With the influx of electronic devices and other items, we live in an age where, now more than ever, we need to be really vigilant when it comes to energy consumption and efficiency. We also need to make sure we’re teaching our children how to be conscious of the energy they’re using as well as ways to be more energy-conscious. We’ve already started teaching K, who is 3, about how he can help the environment and save energy. With April being Earth Month, I decided it’s the perfect time to write about teaching children to be energy-efficient, and also offering a special deal through Hydro One and Ecobee to save huge on energy costs while also helping the Earth.
This is a big one, especially with all of the water shortages in the world. We’re lucky in North America to be surrounded by the Great Lakes, which provide 84% of North America’s surface fresh water and about 21% of the world’s supply of surface fresh water. Incredible. But we need to make sure we protect these vital sources and not waste water. We talk to K about how important it is to save water so that everyone has some and so that all our “friends” in the lakes don’t run out of water. Now he’s pretty aware about not letting the tap run, saying “we need to save the water for the turtles” Some tips for teaching kids about saving water include:
- Turn Off the Taps – Don’t leave the tap running while you brush your teeth or wash your hands. Turn it off while you brush, then back on again to rinse. Likewise when washing your hands; turn it off to lather up. This might not seem like much, but it adds up quickly.
- Buy a Water Filter/Purifier for the Home – Don’t waste your money buying bottled water. Not only is it no better for you than most tap water, but the plastic bottles it comes in require a lot of energy to make and are harmful to the environment. This will teach our children to reduce the amount of plastic we use. Purchase some reusable water bottles like Klean Kanteen so you can fill up before leaving the house. There are many options for decent water filters or purifiers depending on your budget.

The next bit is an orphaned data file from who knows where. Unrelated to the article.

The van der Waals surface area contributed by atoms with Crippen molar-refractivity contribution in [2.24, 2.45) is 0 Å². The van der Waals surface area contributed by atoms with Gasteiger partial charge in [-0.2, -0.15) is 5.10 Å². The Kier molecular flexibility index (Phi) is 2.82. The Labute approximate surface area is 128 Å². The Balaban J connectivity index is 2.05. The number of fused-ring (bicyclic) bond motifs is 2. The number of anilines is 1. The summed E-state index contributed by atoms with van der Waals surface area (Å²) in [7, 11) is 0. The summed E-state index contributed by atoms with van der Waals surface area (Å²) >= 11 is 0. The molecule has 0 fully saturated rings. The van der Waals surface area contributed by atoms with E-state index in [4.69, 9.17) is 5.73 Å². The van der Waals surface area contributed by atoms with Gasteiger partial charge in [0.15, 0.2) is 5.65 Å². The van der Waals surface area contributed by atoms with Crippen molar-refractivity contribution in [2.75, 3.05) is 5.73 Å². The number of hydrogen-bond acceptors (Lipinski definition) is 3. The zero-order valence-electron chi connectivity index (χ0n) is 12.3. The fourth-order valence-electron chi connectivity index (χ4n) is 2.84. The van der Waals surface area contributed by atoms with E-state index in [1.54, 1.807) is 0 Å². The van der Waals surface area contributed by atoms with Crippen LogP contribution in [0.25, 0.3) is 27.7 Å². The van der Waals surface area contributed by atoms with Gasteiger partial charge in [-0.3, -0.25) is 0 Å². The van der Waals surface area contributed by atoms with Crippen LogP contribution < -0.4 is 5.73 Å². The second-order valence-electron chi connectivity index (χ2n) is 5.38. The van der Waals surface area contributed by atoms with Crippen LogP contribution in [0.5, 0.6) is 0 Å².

- Take Shorter Showers – This is a big one. Trying to limit your showers to 5 minutes if possible will make a huge difference. You can talk about this with your children and if they’re already showering, make sure they keep them short. If they’re still having baths, like my guy is, make sure you monitor the tub while it’s running and only fill it up as much as necessary, explaining to them about saving water.
Electronics and Lights
This is a big area where we can teach our children about energy-efficiency. Here are some ideas:
- Shut Off Lights – One of the most obvious ones is just turning off lights as you leave each room. Make it a habit. We have small stools in many rooms in the house as K loves to get up on them to turn off the lights himself. Give kids the opportunity to help do little things like this.
- Unplug Appliances – When not in use, unplug those appliances. We keep our blender and toaster unplugged, only plugging them in when they’re in use. We also unplug power bars or large electronics like our TV and computer when they’re not in use. You’d be surprised at the amount of energy appliances and electronics use even when just plugged in. Explain to your children why you’re doing this and let them help turn things off at night before bed.
- Let In Natural Light – During the day, open up the blinds and curtains for natural light and try to keep as many lights off as possible inside the home. Sunlight is much better anyway! Start the morning by opening up your child’s curtains or blinds to welcome the day. We now have a habit of doing this so my son can say good morning to the sun:)
- Change the Bulbs Together – Let your kids come with you to buy energy-efficient lightbulbs and explain why they’re important. Likewise, teach them about recycling them when they burn out. If they’re old enough, let your children help by changing out the bulbs. You can also save a lot of money by replacing regular bulbs with fluorescent ones.